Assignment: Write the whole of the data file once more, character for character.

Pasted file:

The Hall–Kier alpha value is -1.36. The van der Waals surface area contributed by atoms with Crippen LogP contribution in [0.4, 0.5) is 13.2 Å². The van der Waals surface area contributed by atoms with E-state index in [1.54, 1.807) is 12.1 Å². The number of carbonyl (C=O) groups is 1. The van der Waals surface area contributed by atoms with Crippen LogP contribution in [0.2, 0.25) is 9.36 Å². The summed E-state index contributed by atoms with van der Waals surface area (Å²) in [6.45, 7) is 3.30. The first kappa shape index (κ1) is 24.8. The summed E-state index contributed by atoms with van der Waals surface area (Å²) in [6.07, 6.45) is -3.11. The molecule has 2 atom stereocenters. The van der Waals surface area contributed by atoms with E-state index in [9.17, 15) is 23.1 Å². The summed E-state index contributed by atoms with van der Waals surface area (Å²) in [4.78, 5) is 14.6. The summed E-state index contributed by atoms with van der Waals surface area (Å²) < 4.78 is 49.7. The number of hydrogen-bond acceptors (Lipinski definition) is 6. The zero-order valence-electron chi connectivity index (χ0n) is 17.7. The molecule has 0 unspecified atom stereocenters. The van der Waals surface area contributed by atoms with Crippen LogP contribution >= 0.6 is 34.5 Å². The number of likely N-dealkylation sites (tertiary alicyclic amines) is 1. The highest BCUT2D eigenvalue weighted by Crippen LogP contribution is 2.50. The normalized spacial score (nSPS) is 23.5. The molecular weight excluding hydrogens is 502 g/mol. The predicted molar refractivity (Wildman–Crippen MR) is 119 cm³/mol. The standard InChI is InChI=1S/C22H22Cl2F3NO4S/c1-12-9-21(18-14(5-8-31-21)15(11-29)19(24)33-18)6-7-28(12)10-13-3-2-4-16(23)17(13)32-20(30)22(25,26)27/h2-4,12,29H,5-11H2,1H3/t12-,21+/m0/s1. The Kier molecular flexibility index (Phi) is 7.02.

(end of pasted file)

The Hall–Kier alpha value is -1.36. The van der Waals surface area contributed by atoms with Crippen LogP contribution in [0.4, 0.5) is 13.2 Å². The van der Waals surface area contributed by atoms with E-state index in [1.54, 1.807) is 12.1 Å². The number of carbonyl (C=O) groups is 1. The van der Waals surface area contributed by atoms with Crippen LogP contribution in [0.2, 0.25) is 9.36 Å². The summed E-state index contributed by atoms with van der Waals surface area (Å²) in [6.45, 7) is 3.30. The first kappa shape index (κ1) is 24.8. The summed E-state index contributed by atoms with van der Waals surface area (Å²) in [6.07, 6.45) is -3.11. The molecule has 2 atom stereocenters. The van der Waals surface area contributed by atoms with E-state index in [9.17, 15) is 23.1 Å². The summed E-state index contributed by atoms with van der Waals surface area (Å²) in [4.78, 5) is 14.6. The summed E-state index contributed by atoms with van der Waals surface area (Å²) < 4.78 is 49.7. The number of hydrogen-bond acceptors (Lipinski definition) is 6. The zero-order valence-electron chi connectivity index (χ0n) is 17.7. The molecule has 0 unspecified atom stereocenters. The van der Waals surface area contributed by atoms with Crippen LogP contribution >= 0.6 is 34.5 Å². The number of likely N-dealkylation sites (tertiary alicyclic amines) is 1. The highest BCUT2D eigenvalue weighted by Crippen LogP contribution is 2.50. The normalized spacial score (nSPS) is 23.5. The molecular weight excluding hydrogens is 502 g/mol. The predicted molar refractivity (Wildman–Crippen MR) is 119 cm³/mol. The standard InChI is InChI=1S/C22H22Cl2F3NO4S/c1-12-9-21(18-14(5-8-31-21)15(11-29)19(24)33-18)6-7-28(12)10-13-3-2-4-16(23)17(13)32-20(30)22(25,26)27/h2-4,12,29H,5-11H2,1H3/t12-,21+/m0/s1. The Kier molecular flexibility index (Phi) is 7.02.